From the archives of "Don't fight the Tao", on spaces.live.com. I am slowly moving my old blog post from there to here on Blogger.
Feb 14th, 2008
Ting Jin: Listening Energy
In Taiji push hands, "Ting Jin", or "listening energy", is one of the concepts practiced. The idea here, is to utilize the whole body as a listening device. I guess "listening" is the wrong work to use, but I can't think of another word! As opposed to listening with only our ears, or reacting to something based on sight alone, we try to train the whole body to "listen" or feel to what really is being "said", and not merely hearing what we want to hear, or misunderstanding the "speech".
One of the hardest things to do in push hands, is to not plan our our attack or defense, but rather, to let go of preconcieved notions of our partners and to move with what is going on "right now". Easier said than done. With any martial art, "what happens in drill, happens for real". Isn't it ironic, that we have to learn pre-planned drills in order to learn how to act instinctively and with no thought?
A friend of mine (who does fencing) called me yesterday, and said "You know how you're always talking about having 'spirit' when practicing martial arts? I was watching my fencing class today, and now I think I get it".
"Its true", I said. "One should have spirit while practicing...without it, I would imagine that a fencer would only merely be holding a sword, instead of skillfully wielding it."
She talked about the drills they do, and spoke how difficult it can be sometimes to have one's spirit reflect the martial intent of the 'fight'.
"Sometimes," I said, "....they're too busy talking to themselves, instead of allowing their bodies to listen to the opponent". For me, I believe that "ego" has no place in a fight or a duel, especially when blades are in play. Looking good or winning is one thing.....getting skewered is another! I surmise, that mindset too, is a factor. In fencing these days, some schools use"bird blunts" (rubber tips) on the ends of blades so as to not cause severe injury to other players. Protective equipment is also used. My theory is, that with all the safety precautions, the reality of swordplay is lost with some people, and that some players will only look for the sound of sword hitting mask or the 'thwip" of the bird blunt hitting vest......hence, not learning the ability to listen, feel, and pay attention to not only finding the opening, but also keeping one's guard.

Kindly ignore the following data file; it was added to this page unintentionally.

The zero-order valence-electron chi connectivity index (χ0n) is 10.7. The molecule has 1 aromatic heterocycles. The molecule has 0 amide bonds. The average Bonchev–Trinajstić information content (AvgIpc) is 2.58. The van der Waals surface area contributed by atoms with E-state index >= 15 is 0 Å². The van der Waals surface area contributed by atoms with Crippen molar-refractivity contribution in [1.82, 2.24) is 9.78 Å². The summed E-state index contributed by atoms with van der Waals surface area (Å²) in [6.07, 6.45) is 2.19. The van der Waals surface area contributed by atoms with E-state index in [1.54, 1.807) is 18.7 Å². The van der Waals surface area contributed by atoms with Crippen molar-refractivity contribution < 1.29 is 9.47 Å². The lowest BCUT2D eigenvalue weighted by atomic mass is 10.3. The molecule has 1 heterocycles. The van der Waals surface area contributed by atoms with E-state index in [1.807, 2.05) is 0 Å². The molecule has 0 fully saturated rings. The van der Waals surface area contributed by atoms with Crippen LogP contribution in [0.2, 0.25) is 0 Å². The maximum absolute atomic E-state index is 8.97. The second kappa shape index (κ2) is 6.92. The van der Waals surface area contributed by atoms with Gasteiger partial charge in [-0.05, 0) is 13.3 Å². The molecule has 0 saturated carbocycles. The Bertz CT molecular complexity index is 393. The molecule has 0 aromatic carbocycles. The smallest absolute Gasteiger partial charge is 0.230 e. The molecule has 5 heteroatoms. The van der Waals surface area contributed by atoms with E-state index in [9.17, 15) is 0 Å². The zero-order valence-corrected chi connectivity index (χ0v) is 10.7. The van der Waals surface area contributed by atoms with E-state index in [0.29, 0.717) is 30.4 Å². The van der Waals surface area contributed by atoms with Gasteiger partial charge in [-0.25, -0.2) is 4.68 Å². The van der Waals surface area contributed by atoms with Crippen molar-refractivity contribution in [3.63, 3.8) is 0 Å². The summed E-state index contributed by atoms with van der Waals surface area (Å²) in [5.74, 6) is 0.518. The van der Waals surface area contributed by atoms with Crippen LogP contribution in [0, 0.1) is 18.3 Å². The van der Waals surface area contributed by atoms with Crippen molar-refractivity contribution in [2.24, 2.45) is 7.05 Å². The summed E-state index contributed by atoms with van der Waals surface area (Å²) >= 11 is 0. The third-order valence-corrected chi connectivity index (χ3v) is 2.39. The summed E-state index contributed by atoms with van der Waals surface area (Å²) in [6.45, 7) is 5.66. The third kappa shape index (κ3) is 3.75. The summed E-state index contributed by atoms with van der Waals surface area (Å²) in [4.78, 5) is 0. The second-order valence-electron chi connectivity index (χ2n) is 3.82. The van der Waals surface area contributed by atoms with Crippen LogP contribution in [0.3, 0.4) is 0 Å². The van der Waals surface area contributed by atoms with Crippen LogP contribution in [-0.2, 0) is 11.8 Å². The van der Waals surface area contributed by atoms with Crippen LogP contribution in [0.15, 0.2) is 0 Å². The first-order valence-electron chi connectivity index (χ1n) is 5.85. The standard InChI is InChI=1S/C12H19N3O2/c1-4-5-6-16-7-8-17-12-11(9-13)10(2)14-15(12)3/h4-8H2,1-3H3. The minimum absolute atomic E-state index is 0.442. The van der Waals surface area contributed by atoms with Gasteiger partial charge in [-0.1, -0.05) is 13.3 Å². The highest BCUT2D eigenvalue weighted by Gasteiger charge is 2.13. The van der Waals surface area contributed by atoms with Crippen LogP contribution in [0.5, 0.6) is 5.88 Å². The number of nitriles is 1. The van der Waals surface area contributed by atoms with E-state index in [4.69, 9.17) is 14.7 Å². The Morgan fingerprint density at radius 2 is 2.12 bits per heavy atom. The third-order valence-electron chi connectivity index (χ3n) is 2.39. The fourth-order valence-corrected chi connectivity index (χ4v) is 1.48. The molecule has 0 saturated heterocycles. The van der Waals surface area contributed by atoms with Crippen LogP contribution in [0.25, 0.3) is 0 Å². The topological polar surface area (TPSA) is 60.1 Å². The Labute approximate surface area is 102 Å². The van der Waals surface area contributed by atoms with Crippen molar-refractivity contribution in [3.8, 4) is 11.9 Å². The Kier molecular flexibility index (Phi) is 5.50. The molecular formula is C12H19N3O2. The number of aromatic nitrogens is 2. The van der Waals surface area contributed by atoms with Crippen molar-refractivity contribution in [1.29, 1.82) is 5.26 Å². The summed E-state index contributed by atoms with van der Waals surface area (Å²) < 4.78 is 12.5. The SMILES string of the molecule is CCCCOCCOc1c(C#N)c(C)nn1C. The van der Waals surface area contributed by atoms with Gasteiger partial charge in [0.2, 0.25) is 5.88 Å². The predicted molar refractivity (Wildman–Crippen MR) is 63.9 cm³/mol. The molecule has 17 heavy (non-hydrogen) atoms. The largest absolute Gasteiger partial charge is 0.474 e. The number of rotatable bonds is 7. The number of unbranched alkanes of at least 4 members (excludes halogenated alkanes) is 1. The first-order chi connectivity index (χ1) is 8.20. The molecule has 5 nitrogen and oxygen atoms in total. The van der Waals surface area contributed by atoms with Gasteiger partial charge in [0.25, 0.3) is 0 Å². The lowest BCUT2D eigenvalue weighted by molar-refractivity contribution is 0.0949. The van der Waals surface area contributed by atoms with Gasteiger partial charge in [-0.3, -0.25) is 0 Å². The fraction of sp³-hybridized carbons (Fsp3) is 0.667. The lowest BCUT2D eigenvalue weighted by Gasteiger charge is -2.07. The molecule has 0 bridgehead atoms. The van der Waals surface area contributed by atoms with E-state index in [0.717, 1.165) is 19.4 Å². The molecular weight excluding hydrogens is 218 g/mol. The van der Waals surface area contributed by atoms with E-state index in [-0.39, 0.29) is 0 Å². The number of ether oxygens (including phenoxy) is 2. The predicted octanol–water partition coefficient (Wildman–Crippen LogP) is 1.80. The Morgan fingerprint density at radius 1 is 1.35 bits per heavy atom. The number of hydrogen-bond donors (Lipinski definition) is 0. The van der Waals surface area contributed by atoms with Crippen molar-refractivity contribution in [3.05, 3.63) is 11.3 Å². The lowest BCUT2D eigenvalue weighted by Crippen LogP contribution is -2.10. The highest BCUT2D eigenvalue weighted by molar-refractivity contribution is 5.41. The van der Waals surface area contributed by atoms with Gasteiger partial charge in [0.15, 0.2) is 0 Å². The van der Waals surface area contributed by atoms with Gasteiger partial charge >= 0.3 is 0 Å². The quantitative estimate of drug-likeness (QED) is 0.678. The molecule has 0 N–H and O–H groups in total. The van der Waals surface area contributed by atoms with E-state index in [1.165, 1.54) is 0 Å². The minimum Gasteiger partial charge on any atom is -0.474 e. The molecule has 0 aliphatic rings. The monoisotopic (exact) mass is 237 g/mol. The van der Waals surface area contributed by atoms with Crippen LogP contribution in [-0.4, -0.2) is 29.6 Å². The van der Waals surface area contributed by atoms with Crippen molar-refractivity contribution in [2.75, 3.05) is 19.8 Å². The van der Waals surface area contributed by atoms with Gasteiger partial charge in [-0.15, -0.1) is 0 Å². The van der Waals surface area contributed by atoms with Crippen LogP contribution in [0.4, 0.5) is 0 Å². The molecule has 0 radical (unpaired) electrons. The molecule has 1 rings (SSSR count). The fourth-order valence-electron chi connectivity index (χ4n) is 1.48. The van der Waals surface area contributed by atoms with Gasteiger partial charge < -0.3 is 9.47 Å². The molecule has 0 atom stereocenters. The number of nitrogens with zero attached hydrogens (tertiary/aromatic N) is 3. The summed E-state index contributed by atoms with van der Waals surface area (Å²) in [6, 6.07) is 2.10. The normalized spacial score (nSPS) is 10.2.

So how do we effectively "listen" in martial arts? First....get your ego or pride out of the picture. Honestly...and I don't mean to say this is a rude fasion, but no one else outside your choses art know or cares if you're a black belt or great fencer or a popular figure or celebrity. The only people that would really know or care are people associated with what you do, and that's about it. In short, if you think you're "all that", you'll carry alot of pre-conceived notions that will hinder your ability to effectively listen to people outside your space. We have to remember that although there are techniques and concepts universal to all martial arts, there are variations of these concepts from school to school, and from art to art. To assume that another player from another system is lesser skilled or not good at their art just because they don't do the same techniques or their variations look foreign and "unusable", is a very egotistal and narrow minded way of thinking. Sorry to say it folks....but "YOUR ART IS NOT THE ONLY ART, AND YOUR WAY IS NOT THE ONLY WAY". So keep the ego, smirking at other, or turning your nose up, OUT OF IT.
Also, pay attention to the big picture...don't just hear the "words" (techniques and concepts)....understand them. Ask for clarification if needed from peers and instructors. Pay attention to body language if possible....body language many times speaks louder than words. "Feel" the conversation.
Understand that engaging in a physical bout or even a conversation, is a very intimate thing. Whether you're in a fight or in a heartfelt conversation, the intimacy of the situation is there. In order to win a bout, survive a self defense situation, or talk about a difficult subject, we have to keep our emotions in check yet allow ourselves to feel the emotions of not only ourselves but our opponent or partners. Martial arts combat, just as much as deep conversations with another person, are indeed some of many true forms of interpersonal communication. The connection one makes with the opponent (or person you're speaking with) has to be a committed effort if you really want to "listen" effectively.
Listen, feel, understand........see what your sense of "hearing" can allow you to gain.....